Just three days after announcing that freshman wing Troy Williams would be sidelined due to an injured right hand, Indiana announced on Thursday that fellow freshman Luke Fischer would be out for a “few weeks” after spraining his left shoulder in a scrimmage. Fischer, who earned Mr. Basketball and Gatorade state Player of the Year honors in Wisconsin last year, is a 6-11 big man expected to factor into the Hoosiers’ accounting for the departure of Cody Zeller.
“Luke has made great strides and was playing with great confidence,” Crean said in a statement according to the Indianapolis Star. “He was being aggressive in his pursuit for the basketball when it happened.”
Of course there are other personnel losses for the Hoosiers to address as they look to repeat as Big Ten regular season champions, including Victor Oladipo and Jordan Hulls. But the center position is the spot where the Hoosiers are least experienced. Zeller finished the 2012-13 season with a possession percentage of 26.6%, and his offensive rating of 119.4 ranked second in the Big Ten behind Michigan’s Trey Burke (per kenpom.com).
Can Fischer and/or sophomore Peter Jurkin give Indiana a formidable option at center? Even with the return of Yogi Ferrell and Will Sheehey and the addition of a talented recruiting class headlined by 6-10 forward Noah Vonleh, Indiana will need their two young centers to hold their own inside if they’re to build on last season’s success.
The 6-foot-3 guard averaged 10.3 points per game, while shooting 42 percent from three, as a freshman. He, along with Malcolm Hill and Michael Thorne Jr., is one of three returning players who averaged double figures last season.
This could prove to be a make-or-break year for John Groce, who enters his fifth season at the helm. He guided the Illini to an NCAA Tournament in his first season, but hasn’t been back since.
The key for the Illini is health. Abrams gives them experience and leadership, but it won’t be a surprise if there’s some rust in his game after spending the past two seasons on the sideline. Having a healthy Coleman-Lands will help stabilize the backcourt, while Hill, an all-conference caliber forward, and Thorne anchor the frontcourt.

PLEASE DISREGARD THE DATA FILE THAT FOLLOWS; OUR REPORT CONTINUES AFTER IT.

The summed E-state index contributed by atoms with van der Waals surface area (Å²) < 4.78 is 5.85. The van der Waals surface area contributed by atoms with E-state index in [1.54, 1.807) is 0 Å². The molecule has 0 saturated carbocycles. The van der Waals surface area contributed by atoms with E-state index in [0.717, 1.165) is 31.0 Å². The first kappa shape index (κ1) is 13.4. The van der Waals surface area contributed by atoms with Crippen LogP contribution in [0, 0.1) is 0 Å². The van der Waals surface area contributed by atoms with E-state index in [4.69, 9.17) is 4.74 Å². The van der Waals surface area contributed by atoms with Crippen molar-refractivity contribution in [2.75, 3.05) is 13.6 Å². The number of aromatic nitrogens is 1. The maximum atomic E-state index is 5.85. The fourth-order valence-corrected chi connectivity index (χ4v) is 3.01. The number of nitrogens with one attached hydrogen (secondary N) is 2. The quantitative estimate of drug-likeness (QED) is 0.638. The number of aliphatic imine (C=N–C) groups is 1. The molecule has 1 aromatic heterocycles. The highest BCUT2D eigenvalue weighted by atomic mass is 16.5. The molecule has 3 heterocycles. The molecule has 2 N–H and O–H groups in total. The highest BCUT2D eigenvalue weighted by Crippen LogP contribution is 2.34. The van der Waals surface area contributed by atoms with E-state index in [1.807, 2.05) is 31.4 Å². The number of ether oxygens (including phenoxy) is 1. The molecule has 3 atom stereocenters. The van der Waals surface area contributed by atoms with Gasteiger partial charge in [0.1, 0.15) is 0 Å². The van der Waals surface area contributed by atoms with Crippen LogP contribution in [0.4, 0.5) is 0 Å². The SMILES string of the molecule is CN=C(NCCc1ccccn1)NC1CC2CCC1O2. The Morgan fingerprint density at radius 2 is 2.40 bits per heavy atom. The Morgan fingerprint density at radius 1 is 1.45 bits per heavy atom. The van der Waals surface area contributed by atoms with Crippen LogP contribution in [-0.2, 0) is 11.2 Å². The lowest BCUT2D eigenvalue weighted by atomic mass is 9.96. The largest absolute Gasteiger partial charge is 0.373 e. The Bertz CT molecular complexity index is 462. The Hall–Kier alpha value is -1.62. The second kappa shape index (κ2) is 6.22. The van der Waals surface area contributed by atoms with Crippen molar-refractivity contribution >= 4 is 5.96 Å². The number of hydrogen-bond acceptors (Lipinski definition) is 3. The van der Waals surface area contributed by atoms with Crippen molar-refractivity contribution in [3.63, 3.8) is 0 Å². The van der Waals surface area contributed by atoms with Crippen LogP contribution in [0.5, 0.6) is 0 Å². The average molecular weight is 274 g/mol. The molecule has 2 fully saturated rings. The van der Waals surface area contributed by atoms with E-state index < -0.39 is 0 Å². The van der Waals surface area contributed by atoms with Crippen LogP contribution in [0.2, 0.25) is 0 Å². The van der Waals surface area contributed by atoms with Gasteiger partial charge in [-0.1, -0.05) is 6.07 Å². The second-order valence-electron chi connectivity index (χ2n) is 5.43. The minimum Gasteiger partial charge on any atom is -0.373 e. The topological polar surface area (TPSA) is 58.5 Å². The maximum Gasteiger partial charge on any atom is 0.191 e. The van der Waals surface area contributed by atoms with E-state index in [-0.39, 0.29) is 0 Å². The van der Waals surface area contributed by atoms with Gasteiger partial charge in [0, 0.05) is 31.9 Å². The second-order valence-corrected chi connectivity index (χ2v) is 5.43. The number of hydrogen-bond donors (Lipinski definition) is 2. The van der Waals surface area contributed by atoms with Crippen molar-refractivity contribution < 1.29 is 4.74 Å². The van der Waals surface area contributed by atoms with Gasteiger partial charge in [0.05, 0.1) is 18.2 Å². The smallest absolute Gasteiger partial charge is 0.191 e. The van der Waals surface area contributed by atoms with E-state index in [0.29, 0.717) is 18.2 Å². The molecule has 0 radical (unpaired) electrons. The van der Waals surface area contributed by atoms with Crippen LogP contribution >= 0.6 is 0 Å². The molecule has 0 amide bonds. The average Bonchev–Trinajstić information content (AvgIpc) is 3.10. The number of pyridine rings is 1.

Like Alkins, Jones was a sought-after scorer. The 6-foot-4 two-guard was rated No. 69 overall in the Class of 2016 by Rivals. He picked Indiana over offers from Cal, Cincinnati, Georgetown and more than a dozen other high-major programs.
Jeter, the 6-foot-10, played in a reserve role as a freshman, averaging 1.9 points and 1.9 rebounds per game last season. He will be part of a loaded frontline that includes heralded freshmen Harry Giles and Marques Bolden, as well as redshirt senior Amile Jefferson, who returns to the lineup following a foot injury.
The greatest player in Auburn program history will honored with a statue outside of the team’s home arena.
The university announced that Charles Barkley, the Naismith Memorial Basketball Hall of Famer, will be the fourth athlete to be given a statue, joining Heisman Trophy winners Bo Jackson, Pat Sullivan and Cam Newton.
“It just means a great deal to me,” Barkley said in a statement. “Being a kid from Alabama, going to Auburn. I think everybody knows what Auburn means to me. It’s going to be pretty cool.”
Barkley, currently working as an analyst for TNT, was the SEC Player of the Year in 1984, as well as a second team All-American. He averaged 14.1 points and 9.6 rebounds per game in 84 appearances for the Tigers.